Today, like many days, has been way too long AND too short. My back hurts from lifting a heavy toddler all day, I feel like I didn’t get enough accomplished and I’m tired. I want chocolate and a hot bath, but fear drowning when I pass out from exhaustion.

As a stay-at-home parent, some days it’s easy to forget who I am (besides “Mommy”). Between chasing my little guy around and staring longingly at his uneaten bite of PB&J, hoping he won’t want it because I’m starving, I start to wonder — who the heck am I? I mean, seriously, do I even remember anymore? And that’s a problem.

Increasingly, we live in a culture that encourages helicopter parenting. The idea is that every moment should be about your children and if you even have a thought about wanting to do something nice for yourself, you should immediately feel guilty because you are most assuredly a terrible person.

Now, let’s be clear. If you are one of the few parents who thinks, “Huh? What is she talking about? I do tons of stuff for myself. All. The. Time!” You are probably either one, married to the most amazing spouse ever; two, someone who has a nanny; three, the healthiest, most self-actualized parent ever (sorry, no way); or four — in denial.

I have a master’s degree in counseling and will happily bore anyone to death talking about life balance and the importance of self-care. And oppositely, how hard it is to do. Like many parents, I come dead-last on my own personal to-do list. This is unfortunate, because regardless of what culture dictates to us, everyone suffers when parents put themselves on the back burner.

Yes, we all love our babies and want them to feel important — after all, they are the greatest blessings in our lives. I’m not saying be selfish and ignore your children. I am saying, from experience, that children need to understand that the world doesn’t revolve around them (trust me on this one). When we show our kids that we lead balanced lives, we are showing them how to lead healthy lives. What would you think of someone who has a singular obsession? That they have a problem? Well — we, collectively, do have a problem (and I’m as guilty as the next mom).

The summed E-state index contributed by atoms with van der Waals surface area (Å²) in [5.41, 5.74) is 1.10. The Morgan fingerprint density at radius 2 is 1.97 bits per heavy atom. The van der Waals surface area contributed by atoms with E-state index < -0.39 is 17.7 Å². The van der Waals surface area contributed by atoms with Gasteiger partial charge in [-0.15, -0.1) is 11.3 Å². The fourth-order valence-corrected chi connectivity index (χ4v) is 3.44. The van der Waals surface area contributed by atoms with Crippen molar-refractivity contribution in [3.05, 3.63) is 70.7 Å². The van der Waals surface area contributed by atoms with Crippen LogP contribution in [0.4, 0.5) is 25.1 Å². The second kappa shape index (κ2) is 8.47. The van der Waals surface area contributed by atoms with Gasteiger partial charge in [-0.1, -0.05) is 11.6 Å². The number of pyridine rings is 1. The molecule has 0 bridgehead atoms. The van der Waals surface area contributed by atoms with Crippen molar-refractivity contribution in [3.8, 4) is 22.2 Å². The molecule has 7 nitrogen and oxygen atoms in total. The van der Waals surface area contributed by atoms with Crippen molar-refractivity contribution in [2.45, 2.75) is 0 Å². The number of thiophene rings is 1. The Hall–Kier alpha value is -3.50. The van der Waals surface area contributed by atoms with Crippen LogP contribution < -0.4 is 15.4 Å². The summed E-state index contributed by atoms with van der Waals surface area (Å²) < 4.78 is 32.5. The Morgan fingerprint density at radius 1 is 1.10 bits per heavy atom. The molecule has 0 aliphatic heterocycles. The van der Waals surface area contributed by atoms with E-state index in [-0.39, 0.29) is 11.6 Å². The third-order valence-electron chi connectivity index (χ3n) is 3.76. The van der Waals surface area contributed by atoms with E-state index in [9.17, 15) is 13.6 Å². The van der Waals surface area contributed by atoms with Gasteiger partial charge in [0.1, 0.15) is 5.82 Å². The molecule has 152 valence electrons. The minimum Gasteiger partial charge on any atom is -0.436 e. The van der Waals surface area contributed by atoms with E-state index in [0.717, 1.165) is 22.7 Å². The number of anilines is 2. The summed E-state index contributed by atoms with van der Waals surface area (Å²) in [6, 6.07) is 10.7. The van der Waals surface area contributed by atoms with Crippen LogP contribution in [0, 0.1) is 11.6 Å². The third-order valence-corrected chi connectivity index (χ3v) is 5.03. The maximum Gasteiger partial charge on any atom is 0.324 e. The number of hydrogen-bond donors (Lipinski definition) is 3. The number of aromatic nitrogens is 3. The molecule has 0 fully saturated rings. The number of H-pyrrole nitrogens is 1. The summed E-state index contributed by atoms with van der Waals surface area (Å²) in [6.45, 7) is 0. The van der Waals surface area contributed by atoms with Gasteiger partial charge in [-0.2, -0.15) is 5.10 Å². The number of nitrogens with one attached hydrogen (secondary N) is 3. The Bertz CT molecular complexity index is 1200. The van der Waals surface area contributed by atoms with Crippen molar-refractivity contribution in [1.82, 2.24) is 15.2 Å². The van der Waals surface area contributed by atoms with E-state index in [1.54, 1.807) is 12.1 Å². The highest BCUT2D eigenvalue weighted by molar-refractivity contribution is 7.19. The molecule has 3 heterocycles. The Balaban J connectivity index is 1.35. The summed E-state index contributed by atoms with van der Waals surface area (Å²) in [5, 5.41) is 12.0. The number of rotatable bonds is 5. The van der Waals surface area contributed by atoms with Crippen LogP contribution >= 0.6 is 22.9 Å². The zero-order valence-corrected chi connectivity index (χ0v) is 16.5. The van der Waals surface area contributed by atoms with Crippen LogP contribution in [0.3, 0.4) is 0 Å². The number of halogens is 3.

So what’s the solution? Perspective. Let’s be honest — while you won’t fondly recall washing yet another load of smelly physical training uniforms years from now, you will be glad you had that much-needed coffee date with a friend. This may come as a shock, but there will be never be a sticker on your big kid chart for organizing your pantry or vacuuming. Ever. Yes, chores are a thankless job. That’s why you should go get a massage. Your family will love it when you are much nicer than usual. See? That massage was really for them.

As a perfectionist of the worst kind, I really struggle with this. I tell myself, “I’ll do something for myself after everything else is done.” The problem is, that moment never comes — and as each day draws to a close, I still didn’t do anything nice for myself and find myself laying in bed, sore and depleted once again.

This year, we have a little garden out back. Naturally, I don’t tend to it as much as I should, because it’s a great form of meditation for me. It’s one of the few things — like reading a really good book or cooking — that completely stills my mind. We also joined a gym and I finally have an outlet, when I can get there (ahem) — a place where I can have an hour to focus on myself.

Because I want a sticker on my happy life chart.

Abbey Sinclair is a veteran and a military spouse.​

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